Only a runner can understand the excitement I have as I anticipate running my 3rd half marathon in 1 day, 10 hours, 5 minutes and 10 seconds. (but who’s counting. lol)
Here are just a few of the reasons why so many of us are waiting for the 13.1 mile race to begin:
- The thrill of mingling with other achievers. When we gather at the start line, we know that 13.1 miles lies ahead of us. When the race starts, we will either finish the race in a respectable time or get a DNF (“Did Not Finish!”). Who wants that?! So, the folks who approach the line are ready for the race. When most other folks were just thinking they should be exercising, the guys and gals at the start line were actually exercising.
- It’s hard! Yep. You read that right. It’s fun because it’s hard. If it was easy, everyone would be doing it, right? Yet, the thrill comes when you push through the pain and discomfort. The feeling of achievement is all the sweeter when you know it wasn’t easy.
- The thrill of the race. While running can be fun in and of itself (ever heard of the ‘runner’s high’?), it’s fun to push yourself to see what you’re made of. When the gun fires or the horn blows to signify the start of the race, the clock begins. The whole time you are on the race course, the clock is running. Something happens when you are surrounded by other runners and have the awareness of the clock. You find out that under those conditions you can achieve more than in your normal training cycle. It’s fun to run but it’s also fun to do a race just to see how quickly you can finish it.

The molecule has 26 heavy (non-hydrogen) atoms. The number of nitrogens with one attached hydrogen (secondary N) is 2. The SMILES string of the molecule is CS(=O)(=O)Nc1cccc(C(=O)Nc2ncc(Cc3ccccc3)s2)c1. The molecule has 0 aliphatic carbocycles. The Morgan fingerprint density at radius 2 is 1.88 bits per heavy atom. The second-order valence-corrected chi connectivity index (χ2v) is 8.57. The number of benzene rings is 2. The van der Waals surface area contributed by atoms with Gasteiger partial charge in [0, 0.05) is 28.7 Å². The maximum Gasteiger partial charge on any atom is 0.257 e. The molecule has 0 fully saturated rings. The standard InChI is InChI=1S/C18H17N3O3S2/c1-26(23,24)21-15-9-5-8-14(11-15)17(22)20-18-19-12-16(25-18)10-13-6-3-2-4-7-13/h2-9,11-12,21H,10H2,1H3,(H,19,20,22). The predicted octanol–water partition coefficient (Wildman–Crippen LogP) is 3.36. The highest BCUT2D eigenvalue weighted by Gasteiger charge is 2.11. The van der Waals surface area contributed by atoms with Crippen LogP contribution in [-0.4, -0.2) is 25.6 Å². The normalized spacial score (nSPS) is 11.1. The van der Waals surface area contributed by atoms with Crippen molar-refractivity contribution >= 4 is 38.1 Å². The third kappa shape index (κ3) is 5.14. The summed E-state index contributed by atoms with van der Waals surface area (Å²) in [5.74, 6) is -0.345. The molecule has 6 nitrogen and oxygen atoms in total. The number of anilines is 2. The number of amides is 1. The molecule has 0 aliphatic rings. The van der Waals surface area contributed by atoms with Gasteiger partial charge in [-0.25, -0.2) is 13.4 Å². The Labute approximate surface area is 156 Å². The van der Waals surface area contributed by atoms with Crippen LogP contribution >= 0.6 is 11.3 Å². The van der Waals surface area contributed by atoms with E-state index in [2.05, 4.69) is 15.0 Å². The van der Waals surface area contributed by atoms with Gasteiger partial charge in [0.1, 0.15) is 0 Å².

- The folks along the race route that cheer. During a race, folks will stand along
At the finish of my first half marathon
(Lake Minneola, Florida)
the side of the road just to cheer you on. They probably don’t know you. They just find enjoyment in participating in the race (probably in a vicarious way). But their cheers help immensely because running a half marathon is not just physical … it’s mental. The periodic encouragement is extremely helpful! And there’s nothing like approach the finish line. You’ve given it just about everything you’ve got but the applause and cheers pull you across the finish line. You did it! You finished!!!
- The race bib (and medal). I have a wall in my church office that has the race bib for every race I’ve run. There are even some award medals in the mix. I don’t do that to impress the folks who walk into my office. I do it to remind myself that I’ve participated in some races and have done extremely well in a few of them. I find that wall to be a very motivating and inspiring influence when I get a little discouraged.